Chuck Bryant: Oh, yeah. You need dams for sure.

Josh Clark: You do. But at the same time, it's like, "Oh, okay. Well, there's a bus full of people that just got buried. But we have all this electricity."

Chuck Bryant: Right.

Josh Clark: So when you throw that in, when you throw the money in - and then a 1994 paper in the Journal of Environmental Law and Litigation - do you get that?

Chuck Bryant: That sounds like a laugh a minute.

Josh Clark: It does. It concluded that people in other countries, who were affected by reservoir induced seismicity from American built dams had legal grounds to sue those people in the U.S. for damages.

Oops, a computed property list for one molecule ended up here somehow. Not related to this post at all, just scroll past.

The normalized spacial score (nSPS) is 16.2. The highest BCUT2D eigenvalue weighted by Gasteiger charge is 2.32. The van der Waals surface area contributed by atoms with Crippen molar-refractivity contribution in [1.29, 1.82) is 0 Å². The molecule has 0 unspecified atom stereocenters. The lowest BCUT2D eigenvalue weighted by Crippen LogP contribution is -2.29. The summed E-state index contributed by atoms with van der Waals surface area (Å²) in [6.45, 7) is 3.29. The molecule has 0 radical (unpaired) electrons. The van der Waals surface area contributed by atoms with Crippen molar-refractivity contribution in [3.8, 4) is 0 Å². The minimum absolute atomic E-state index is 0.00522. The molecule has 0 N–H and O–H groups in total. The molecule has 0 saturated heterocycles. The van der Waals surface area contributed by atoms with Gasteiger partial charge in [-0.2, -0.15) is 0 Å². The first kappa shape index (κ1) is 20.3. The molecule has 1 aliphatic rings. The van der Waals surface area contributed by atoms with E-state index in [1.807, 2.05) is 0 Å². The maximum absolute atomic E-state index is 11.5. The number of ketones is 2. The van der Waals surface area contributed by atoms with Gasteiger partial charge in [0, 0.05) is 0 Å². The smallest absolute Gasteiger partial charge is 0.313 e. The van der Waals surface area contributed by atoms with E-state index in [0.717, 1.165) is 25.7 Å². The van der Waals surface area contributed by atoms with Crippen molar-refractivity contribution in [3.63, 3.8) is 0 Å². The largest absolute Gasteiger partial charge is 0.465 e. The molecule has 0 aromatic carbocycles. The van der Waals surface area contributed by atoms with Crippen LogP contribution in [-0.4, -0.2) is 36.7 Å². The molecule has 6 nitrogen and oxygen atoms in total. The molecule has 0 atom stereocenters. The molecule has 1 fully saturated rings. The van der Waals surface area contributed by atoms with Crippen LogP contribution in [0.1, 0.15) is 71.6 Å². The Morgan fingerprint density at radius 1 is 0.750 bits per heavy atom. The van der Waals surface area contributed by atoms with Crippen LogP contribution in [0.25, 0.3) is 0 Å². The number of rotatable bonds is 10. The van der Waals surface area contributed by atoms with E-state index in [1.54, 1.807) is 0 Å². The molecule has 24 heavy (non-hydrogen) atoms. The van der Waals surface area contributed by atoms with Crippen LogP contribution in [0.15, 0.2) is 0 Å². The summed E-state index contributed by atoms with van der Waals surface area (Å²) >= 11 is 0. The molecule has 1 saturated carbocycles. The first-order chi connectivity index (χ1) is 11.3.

Chuck Bryant: Right. Doesn't surprise me.

Josh Clark: So basically there's a lot of people out there who are like, "RIS doesn't exist." But it does.

Chuck Bryant: Right.

Josh Clark: Yeah.

Chuck Bryant: And it's not just the water pressure sitting on top of these plates that can cause it. What also happens is the water seeps down in there and fills up all the little cracks. And if there's way more water doing this, then that can cause fractures to become larger or to shift around. And that might be one of the reasons, too.

Josh Clark: Right. And it also lubricates it, doesn't it? It goes down to these fault lines. You think about it, you have tectonic plates - you have fault lines where the earth is basically sitting just on the tiniest ledge of one plate over another. And if you get some water in there and lube it up, then they slip and you have an earthquake.